That is an interesting argument and would be relevant to others in the emergency services. For example if a police officer directed a member of the RFS to close a road there could be no duty to other road users that would require them to pass. Equally if the road was closed at some point where it was dangerous the RFS could not be liable if it was the police that had given them the direction that the road be closed there.

An interesting argument but it got nowhere because, notwithstanding the accident happened in 2006 and the case was heard in 2013, Leighton’s didn’t ‘plead’ this defence until the second day of the trial. The court rules say that each party has to explain the case it’s going to make well before the trial and they didn’t. Further, as the judge found, no direction was given under this section so the argument was irrelevant.

The resolution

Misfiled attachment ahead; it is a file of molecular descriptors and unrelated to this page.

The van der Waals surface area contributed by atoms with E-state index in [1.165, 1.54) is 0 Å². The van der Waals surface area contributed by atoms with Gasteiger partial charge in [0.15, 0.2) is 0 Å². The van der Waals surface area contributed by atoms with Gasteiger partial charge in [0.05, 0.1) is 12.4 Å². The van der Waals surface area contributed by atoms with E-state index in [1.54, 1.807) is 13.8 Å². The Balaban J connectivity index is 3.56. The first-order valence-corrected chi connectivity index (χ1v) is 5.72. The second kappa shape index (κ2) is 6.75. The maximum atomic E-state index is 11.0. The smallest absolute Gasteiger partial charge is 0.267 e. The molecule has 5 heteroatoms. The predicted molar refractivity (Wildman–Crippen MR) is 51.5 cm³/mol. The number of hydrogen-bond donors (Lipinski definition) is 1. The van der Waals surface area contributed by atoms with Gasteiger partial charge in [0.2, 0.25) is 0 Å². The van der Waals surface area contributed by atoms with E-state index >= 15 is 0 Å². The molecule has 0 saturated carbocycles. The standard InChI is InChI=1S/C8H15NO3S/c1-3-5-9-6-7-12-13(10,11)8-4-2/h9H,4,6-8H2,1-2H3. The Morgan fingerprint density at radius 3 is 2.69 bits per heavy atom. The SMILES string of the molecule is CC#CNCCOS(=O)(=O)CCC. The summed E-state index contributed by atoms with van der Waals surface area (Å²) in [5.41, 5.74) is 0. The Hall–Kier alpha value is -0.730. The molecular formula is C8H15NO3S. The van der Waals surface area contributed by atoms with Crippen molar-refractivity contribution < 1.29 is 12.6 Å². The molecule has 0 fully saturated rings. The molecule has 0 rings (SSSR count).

At the end of the day the judge found that it was a workers compensation, not a traffic accident case (letting QBE off the hook) and that the State was liable for 53% and Leighton’s for 47% of S/C Grills’ damages.

Contributory negligence
There was also the issue of whether or not S/C Grills contributed to his own injuries due to the speed at which he was riding and his failure to observe the boom gate which everyone agreed (given the light, angle of approach etc) was every hard to see, but he was doing a sweep of the route so presumably was meant to be looking for things that would impede the motorcade.